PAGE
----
Don’t Make These Hiking Mistakes

Marmot Pass SignAbout 5 years ago, when I was first dating my now husband, I took him and Chester to one of my favorite overnight backpacking spots. We hiked to Marmot Pass on the Upper Big Quilcene trail to camp.

Dog’s aren’t allowed in the Olympic National Park but this trail leads to a 5,000 pass on the boundary of the park that gives you amazing views of the Olympic Mountains. This dog-friendly trail really captures most of what the Olympics have to offer including mossy trees, rivers, wildflowers, and mountains.

At this point, my boyfriend was still trying to impress me so he played down the fact that he had hardly ever hiked before and played up his enthusiasm for hiking and camping with Chester and I in the woods. He was an avid mountain biker so I figured that he knew enough about being active in the outdoors to know what he was signing up for.

Our Story

The next morning we wanted to do a “day hike”.  I thought my boyfriend would love to check out the Tubal Cain Mine and airplane wreckage a mere 17 miles RT (trail description) from our camp spot. When I told him the distance of the hike, he shrugged his shoulders and said “let’s go”. It was going to be the longest hike that Chester has ever done but I figured he could handle it since he had been hiking for a long time.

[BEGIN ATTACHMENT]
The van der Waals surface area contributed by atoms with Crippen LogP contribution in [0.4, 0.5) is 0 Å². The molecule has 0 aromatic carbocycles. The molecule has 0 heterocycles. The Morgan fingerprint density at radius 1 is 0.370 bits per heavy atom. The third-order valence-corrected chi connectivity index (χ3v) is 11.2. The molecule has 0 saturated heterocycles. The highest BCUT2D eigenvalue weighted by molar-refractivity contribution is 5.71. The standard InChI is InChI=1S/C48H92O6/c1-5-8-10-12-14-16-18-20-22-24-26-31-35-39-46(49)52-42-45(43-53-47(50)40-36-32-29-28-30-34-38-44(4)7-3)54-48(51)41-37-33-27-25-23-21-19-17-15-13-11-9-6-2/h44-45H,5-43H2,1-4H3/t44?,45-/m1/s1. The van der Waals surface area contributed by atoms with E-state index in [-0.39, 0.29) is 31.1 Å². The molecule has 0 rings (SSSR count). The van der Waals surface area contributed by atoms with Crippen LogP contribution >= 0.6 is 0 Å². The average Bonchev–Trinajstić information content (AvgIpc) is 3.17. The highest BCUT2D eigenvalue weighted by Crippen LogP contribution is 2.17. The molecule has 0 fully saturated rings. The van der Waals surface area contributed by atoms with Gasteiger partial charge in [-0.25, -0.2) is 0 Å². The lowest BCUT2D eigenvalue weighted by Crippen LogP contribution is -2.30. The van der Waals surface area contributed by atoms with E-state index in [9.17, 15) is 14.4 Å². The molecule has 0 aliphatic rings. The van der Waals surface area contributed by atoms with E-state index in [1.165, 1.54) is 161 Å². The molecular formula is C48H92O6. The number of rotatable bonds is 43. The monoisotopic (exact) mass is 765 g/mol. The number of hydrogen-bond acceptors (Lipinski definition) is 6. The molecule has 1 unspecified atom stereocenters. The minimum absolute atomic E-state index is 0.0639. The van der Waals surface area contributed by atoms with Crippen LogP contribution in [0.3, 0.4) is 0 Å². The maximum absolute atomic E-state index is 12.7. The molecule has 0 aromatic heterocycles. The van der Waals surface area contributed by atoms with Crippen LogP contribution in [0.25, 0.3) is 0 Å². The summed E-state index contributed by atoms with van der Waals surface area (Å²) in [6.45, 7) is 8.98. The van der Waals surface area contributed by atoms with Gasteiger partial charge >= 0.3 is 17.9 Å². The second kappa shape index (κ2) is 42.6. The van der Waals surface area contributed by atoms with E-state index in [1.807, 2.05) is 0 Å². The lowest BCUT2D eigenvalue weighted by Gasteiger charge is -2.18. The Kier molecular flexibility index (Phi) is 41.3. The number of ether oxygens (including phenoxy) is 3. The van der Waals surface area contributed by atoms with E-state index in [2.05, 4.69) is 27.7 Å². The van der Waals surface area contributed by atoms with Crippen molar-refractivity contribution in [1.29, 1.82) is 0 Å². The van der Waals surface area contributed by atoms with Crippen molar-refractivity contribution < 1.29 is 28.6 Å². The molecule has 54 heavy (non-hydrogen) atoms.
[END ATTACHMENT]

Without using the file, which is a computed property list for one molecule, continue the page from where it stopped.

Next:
I packed up enough water and snacks for me and Chester. My boyfriend loaded his stuff in his pack and off we went.

Marmot Pass View 1It was really hot that day so I was drinking a lot of water. Above 5,000 feet there are no trees and the trail is covered in fine shale. The shale heats up in the sun, radiating head upwards. Without the shade of trees, the sun is relentless. This is where the problems started.

On the hike down from the pass to Tubal Cain Mine, my boyfriend made the comment that he didn’t have much water left. He showed my his little hydration bag with about a cup of water left in the bottom and I was shocked that he had brought such a small amount of water. He KNEW we were hiking 16 miles, which, by my count would take about 6 hours figuring in breaks and exploration of the mines.

We continued to hike and he was soon out of water. He was starting to get hot and tired and was now really thirsty….and grumpy! I was afraid to do so because I had only brought enough water for myself and Chester but I started sharing my water with him. II knew he had to drink something or risk dehydration.

I thought MAYBE if we sipped the water gently it would last us all until we got back. I watched as he gulped with abandon every time we stopped. I tried to hint that we needed to drink water sparingly but it was clear that he was not about to do that.